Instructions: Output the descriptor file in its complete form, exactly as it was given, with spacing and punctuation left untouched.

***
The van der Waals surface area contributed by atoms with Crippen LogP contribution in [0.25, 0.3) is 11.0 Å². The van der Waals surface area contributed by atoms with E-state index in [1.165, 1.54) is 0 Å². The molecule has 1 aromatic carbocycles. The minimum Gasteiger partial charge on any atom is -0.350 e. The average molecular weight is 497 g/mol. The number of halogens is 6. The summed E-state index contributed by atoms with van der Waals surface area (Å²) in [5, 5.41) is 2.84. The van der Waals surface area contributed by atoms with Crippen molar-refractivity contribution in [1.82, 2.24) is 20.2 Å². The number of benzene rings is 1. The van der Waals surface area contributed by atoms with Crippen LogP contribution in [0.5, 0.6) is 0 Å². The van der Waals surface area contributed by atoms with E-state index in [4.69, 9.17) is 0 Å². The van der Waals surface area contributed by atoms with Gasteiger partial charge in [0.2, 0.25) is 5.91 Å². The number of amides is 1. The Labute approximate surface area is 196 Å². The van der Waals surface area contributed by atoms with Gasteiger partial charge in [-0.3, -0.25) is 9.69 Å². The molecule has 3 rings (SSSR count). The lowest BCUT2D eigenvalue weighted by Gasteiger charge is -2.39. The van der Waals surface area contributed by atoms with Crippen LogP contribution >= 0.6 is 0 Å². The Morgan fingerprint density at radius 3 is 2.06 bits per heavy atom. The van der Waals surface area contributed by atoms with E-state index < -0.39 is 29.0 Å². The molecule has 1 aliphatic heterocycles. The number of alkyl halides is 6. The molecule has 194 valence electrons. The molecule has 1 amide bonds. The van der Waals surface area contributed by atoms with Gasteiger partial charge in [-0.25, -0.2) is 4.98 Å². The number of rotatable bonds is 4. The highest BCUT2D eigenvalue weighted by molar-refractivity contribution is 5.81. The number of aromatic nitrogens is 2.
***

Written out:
The van der Waals surface area contributed by atoms with Crippen LogP contribution in [0.25, 0.3) is 11.0 Å². The van der Waals surface area contributed by atoms with E-state index in [1.165, 1.54) is 0 Å². The molecule has 1 aromatic carbocycles. The minimum Gasteiger partial charge on any atom is -0.350 e. The average molecular weight is 497 g/mol. The number of halogens is 6. The summed E-state index contributed by atoms with van der Waals surface area (Å²) in [5, 5.41) is 2.84. The van der Waals surface area contributed by atoms with Crippen molar-refractivity contribution in [1.82, 2.24) is 20.2 Å². The number of benzene rings is 1. The van der Waals surface area contributed by atoms with Crippen LogP contribution in [0.5, 0.6) is 0 Å². The van der Waals surface area contributed by atoms with E-state index in [4.69, 9.17) is 0 Å². The van der Waals surface area contributed by atoms with Gasteiger partial charge in [0.2, 0.25) is 5.91 Å². The number of amides is 1. The Labute approximate surface area is 196 Å². The van der Waals surface area contributed by atoms with Gasteiger partial charge in [-0.3, -0.25) is 9.69 Å². The molecule has 3 rings (SSSR count). The lowest BCUT2D eigenvalue weighted by Gasteiger charge is -2.39. The van der Waals surface area contributed by atoms with Crippen LogP contribution >= 0.6 is 0 Å². The Morgan fingerprint density at radius 3 is 2.06 bits per heavy atom. The van der Waals surface area contributed by atoms with E-state index < -0.39 is 29.0 Å². The molecule has 1 aliphatic heterocycles. The number of alkyl halides is 6. The molecule has 194 valence electrons. The molecule has 1 amide bonds. The van der Waals surface area contributed by atoms with Gasteiger partial charge in [-0.25, -0.2) is 4.98 Å². The number of rotatable bonds is 4. The highest BCUT2D eigenvalue weighted by molar-refractivity contribution is 5.81. The number of aromatic nitrogens is 2.